Sex and Migraines: How Intimacy Can Hurt — and Actually Help — Migraines
“Not tonight, I have a headache” may seem like an excuse, but for those with a migraine, it is a frequent reason intimacy is avoided. But, research indicates that reaching for your partner instead of your medication may be more effective in relieving migraine pain.
There are several reasons sex just doesn’t easily happen when someone has a migraine. First, and foremost, migraines are excruciating. You feel like your head is ready to split open, and sometimes the pain is so bad you can’t even hold down food. Not sexy.
Simply put, nobody feels attractive, sexy or passionate when in that much pain.
Second, migraine pain can be intensified by any outside stimulation; visual, audible or physical — basically, you just want to be left alone. As a sufferer, I often try to shut out the world as much as possible when a migraine hits.
All of this avoidance and pain can affect your relationships, especially sexual ones. But studies indicate that reacting the opposite way — reaching for physical contact — may actually help migraine pain.
According to a study published in the journal Cephalalgia, sex has been found to help relieve pain from migraines and cluster headaches.
The study surveyed 800 migraine patients and 200 patients who suffer from cluster headaches, a rare condition that affects about one percent of the population and consists of sudden, intensely painful headaches.
Led by researchers from the University of Munster in Germany, each participant was asked about whether or not sex had an impact on the intensity of their pain.
Here are the results:
- Sixty percent of migraine patients said that having sex helped reduce their migraine pain — especially good news for women, since about 70 percent of migraine sufferers across the world are female.
- As for those with cluster headaches, 37 percent of those who responded noted an improvement in their symptoms after having sex.
According to the study, the relief is in the orgasm, not the way that it is achieved. Forty-three percent of migraine patients said that the improvement occurred right after orgasm or during it.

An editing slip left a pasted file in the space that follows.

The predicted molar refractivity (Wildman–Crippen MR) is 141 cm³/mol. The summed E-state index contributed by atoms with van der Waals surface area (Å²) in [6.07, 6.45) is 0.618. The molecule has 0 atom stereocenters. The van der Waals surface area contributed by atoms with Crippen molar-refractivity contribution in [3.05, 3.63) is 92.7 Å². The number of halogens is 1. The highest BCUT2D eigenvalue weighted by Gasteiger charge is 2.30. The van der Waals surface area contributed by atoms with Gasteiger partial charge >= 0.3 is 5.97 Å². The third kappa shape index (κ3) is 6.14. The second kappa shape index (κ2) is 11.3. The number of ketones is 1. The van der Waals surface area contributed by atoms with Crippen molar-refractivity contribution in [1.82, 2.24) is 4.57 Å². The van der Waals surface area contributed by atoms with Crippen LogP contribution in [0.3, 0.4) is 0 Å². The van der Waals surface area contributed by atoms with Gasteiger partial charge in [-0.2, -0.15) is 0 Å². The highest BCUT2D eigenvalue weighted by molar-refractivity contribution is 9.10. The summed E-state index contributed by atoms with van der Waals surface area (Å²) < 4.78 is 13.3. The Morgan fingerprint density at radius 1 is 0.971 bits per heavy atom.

Why Does Sex Help?
Researchers don’t know exactly why sex helps to relieve a headache or a migraine. A possible explanation is that there are natural chemicals released in the body during sex — like dopamine, endorphins, and serotonin.
These induce both pleasure-enhancing and pain-relieving sensations, according to Donald Penzien, director of the Head and Pain Clinic at the University of Mississippi Medical Center.
Endorphins act like opiate-related chemicals, and are associated with a happy, positive feeling and preventing pain messages from reaching the brain. Unlike pain medications, which can take up to 15 minutes to work, these natural body chemicals work instantly, easing a migraine before it has a chance to fully develop.
Sex Can Sometimes Make Migraines Worse
Sometimes sex, like exercise and migraines, simply makes an attack more painful. The reason is that for some sufferers, any physical activity can actually trigger or worsen the pain.
The exertion puts pressure on both the back and the neck, which can provoke a migraine in people prone to headaches.
This is not the case for all who suffer, but it should be noted as a possibility.
How Do I Get “In the Mood?”
Migraines affect many of our relationships, especially with our significant other, which is the most at risk when a partner does not understand or sympathize with your pain. It is hard to feel passionate about someone who makes light of your struggle.
Also, being in pain affects you, your mood and personality. It can make you snippy and abrupt and even quick to anger.
Migraines can impact your normal level of patience and is usually not great for your sense of humor. In fairness, your spouse or loved one has to deal with this other version of you and it can be hard on the relationship and on intimacy.
So, if migraines are striking often, this can really impact your sex life and desire. Pain does not breed passion, and often a partner may feel lonely and discarded because of numerous nights of migraine pain have interrupted typical displays of affection.
In fact, studies show that 68 percent say migraine pain disrupts their sex life. So what can you do?
- Show gratitude. If you partner is supportive during a migraine, let them know how much you appreciate them and all they do. Feeling appreciated can make all the difference in a partnership.
- Ask for a neck rub. Sometimes a massage can help ease the pain and get you in the mood for intimacy.
- Communicate as much as possible. Talk about you feelings as much as you can. Talk about each other’s needs. Knowing exactly what your partner is struggling with stops the guessing game and decreases misunderstandings.
- Don’t blame yourself. You are not responsible for having migraines. They happen to you, you did not choose them. Let go of the guilt.
Having migraines impacts your relationships as well as your life. Talk about the impact and try and express concerns, needs and gratitude. This supports a more passionate relationship.
Also, consider sex as a possible way to relieve your migraine pain, particularly if you have never tried it. If it works for you, migraine could actually improve your intimacy level, rather than continue to squelch it.